This is our youngest granddaughter and she is so sweet, I want to share some information with you... she is just over 3 years old and while it isn't confirmed yet, she has Aspergers Syndrome like her daddy.
After many tests for her hearing, for her speech and other things, my son who also has Aspergers took it upon himself to go into the local school district in their area and say, 'I think my daughter needs to be in school and I need to know if you can help us.'
That began many months of testing at the school at doctors offices and at their home and oft times she was uncooperative which caused appointments to be rescheduled and my son and daughter in law to figure out how the next time they would get her talked into doing something she didn't want to.
It wasn't until the final testing day with the psychcologist at the school my son told them HE had Aspergers and the psychcolologist told him she would need to be tested and observed again and in the mean time they were going to place her in a pre-school program to help her.
This was her first day of school and unlike her daddy and much to everyone's surprise, she was happy at school, she didn't cry at all, but oh how her little brother wailed and cried because they were leaving her behind.
Friday was just her second day at school and the report was she would not sit in group with the others (neither would her daddy), she sat outside the circle and watched and sang the songs from outside the circle (as her daddy did), but she wasn't disruptive and had a good time.
It is interesting to note here that boys are diagnose with Aspergers syndrome 4:1 over girls and it isn't because they do not have Aspergers it is because the boys display more aggressive tendencies so the girls many times go undiagnosed.
My granddaughter is no different, she is extremely shy, quiet and yet, she is very bright (she can operate a smart phone, call me and find her favorite Disney shows), she helps with her brother and she loves her parents.
The other thing is that Aspergers is genetic and does tend to run in families and while that may not be what we want to hear, it is important to know that it does happen and she is blessed to be living in a time when there is more know about Aspergers and how to treat it.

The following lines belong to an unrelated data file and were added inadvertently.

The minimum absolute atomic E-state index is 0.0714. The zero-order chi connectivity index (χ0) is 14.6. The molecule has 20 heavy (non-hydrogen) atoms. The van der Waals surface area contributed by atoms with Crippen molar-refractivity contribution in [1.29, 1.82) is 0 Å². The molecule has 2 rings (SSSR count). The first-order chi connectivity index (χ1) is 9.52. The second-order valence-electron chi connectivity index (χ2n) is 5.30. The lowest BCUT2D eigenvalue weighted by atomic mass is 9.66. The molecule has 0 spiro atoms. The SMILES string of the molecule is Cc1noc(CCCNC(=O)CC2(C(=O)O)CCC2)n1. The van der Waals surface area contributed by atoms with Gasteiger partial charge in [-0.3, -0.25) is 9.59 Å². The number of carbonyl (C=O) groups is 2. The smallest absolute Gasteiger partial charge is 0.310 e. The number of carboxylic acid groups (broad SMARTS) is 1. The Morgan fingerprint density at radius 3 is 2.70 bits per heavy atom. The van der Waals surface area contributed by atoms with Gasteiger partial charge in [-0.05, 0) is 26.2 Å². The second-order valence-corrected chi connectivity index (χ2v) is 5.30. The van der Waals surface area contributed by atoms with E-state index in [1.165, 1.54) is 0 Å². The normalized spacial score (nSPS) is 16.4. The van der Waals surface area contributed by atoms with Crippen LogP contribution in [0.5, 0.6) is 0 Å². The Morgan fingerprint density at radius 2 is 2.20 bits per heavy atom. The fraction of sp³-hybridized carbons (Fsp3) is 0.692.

Her daddy on the other hand was 17 and in and out of treatment facilities with so many different diagnosis that he used to say he was the ABC kid and he was firm in what he had and didn't have....
ADD...yes, ADHD he once told the doctor he wasn't hyper and he needed to get the H stood for hell as in get it the hell out of my diagnosis. They said he was bi-polar because he admitted he once heard someone call his name but no one was around. To which he told the doctor, 'uh, does that mean you got your license in a cracker jack box? Because my parents often ask if I was talking to them and I am not so every parent is Bi-Polar?'
Why was he not diagnose earlier? Because doctors were pretty ignorant back then. When I once asked his pediatrician if he could be Autistic he said, not at all, kids with Autism don't talk.
My granddaughter is lucky, she has a daddy who love her very much and has been in her shoes and I know when no one else will understand what she is going through, he will and he will be there for her.
I can't wait to see how school and speech therapy help to unlock that voice she has. Then again, I wanted that for her daddy and he hasn't stopped talking since he started...!
While many parents just want to hear from their child, this one and her daddy call me about 20 times a day and he knows at times it drives me crazy, but he also knows if he doesn't call me, then I wonder what is going on.
Welcome to school little one!